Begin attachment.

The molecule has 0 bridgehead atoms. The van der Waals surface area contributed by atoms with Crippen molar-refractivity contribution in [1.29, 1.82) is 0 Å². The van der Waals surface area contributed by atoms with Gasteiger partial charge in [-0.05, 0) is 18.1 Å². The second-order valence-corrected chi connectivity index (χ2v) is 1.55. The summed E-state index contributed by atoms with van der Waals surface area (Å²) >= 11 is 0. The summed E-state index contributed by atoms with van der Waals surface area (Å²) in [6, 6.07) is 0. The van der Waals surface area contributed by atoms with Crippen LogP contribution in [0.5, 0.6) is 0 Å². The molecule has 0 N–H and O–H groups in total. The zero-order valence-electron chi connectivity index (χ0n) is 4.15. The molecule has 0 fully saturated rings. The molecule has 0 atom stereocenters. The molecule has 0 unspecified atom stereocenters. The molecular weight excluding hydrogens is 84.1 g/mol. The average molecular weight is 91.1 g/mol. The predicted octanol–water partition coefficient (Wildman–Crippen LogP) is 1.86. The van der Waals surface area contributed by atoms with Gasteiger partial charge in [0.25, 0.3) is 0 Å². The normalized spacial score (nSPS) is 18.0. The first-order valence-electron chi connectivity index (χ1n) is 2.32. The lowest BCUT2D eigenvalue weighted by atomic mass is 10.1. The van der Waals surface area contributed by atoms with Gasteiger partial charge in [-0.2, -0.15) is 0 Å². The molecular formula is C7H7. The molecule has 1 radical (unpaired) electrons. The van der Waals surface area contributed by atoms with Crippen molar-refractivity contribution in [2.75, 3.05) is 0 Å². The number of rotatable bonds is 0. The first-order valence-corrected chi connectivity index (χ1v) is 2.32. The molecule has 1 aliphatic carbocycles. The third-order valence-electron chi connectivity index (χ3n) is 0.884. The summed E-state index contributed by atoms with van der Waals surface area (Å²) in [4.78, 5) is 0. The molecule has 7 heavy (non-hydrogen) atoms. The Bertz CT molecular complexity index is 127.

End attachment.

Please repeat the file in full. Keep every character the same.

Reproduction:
The molecule has 0 bridgehead atoms. The van der Waals surface area contributed by atoms with Crippen molar-refractivity contribution in [1.29, 1.82) is 0 Å². The van der Waals surface area contributed by atoms with Gasteiger partial charge in [-0.05, 0) is 18.1 Å². The second-order valence-corrected chi connectivity index (χ2v) is 1.55. The summed E-state index contributed by atoms with van der Waals surface area (Å²) >= 11 is 0. The summed E-state index contributed by atoms with van der Waals surface area (Å²) in [6, 6.07) is 0. The van der Waals surface area contributed by atoms with Crippen LogP contribution in [0.5, 0.6) is 0 Å². The molecule has 0 N–H and O–H groups in total. The zero-order valence-electron chi connectivity index (χ0n) is 4.15. The molecule has 0 fully saturated rings. The molecule has 0 atom stereocenters. The molecule has 0 unspecified atom stereocenters. The molecular weight excluding hydrogens is 84.1 g/mol. The average molecular weight is 91.1 g/mol. The predicted octanol–water partition coefficient (Wildman–Crippen LogP) is 1.86. The van der Waals surface area contributed by atoms with Gasteiger partial charge in [0.25, 0.3) is 0 Å². The normalized spacial score (nSPS) is 18.0. The first-order valence-electron chi connectivity index (χ1n) is 2.32. The lowest BCUT2D eigenvalue weighted by atomic mass is 10.1. The van der Waals surface area contributed by atoms with Gasteiger partial charge in [-0.2, -0.15) is 0 Å². The molecular formula is C7H7. The molecule has 1 radical (unpaired) electrons. The van der Waals surface area contributed by atoms with Crippen molar-refractivity contribution in [2.75, 3.05) is 0 Å². The number of rotatable bonds is 0. The first-order valence-corrected chi connectivity index (χ1v) is 2.32. The molecule has 1 aliphatic carbocycles. The third-order valence-electron chi connectivity index (χ3n) is 0.884. The summed E-state index contributed by atoms with van der Waals surface area (Å²) in [4.78, 5) is 0. The molecule has 7 heavy (non-hydrogen) atoms. The Bertz CT molecular complexity index is 127.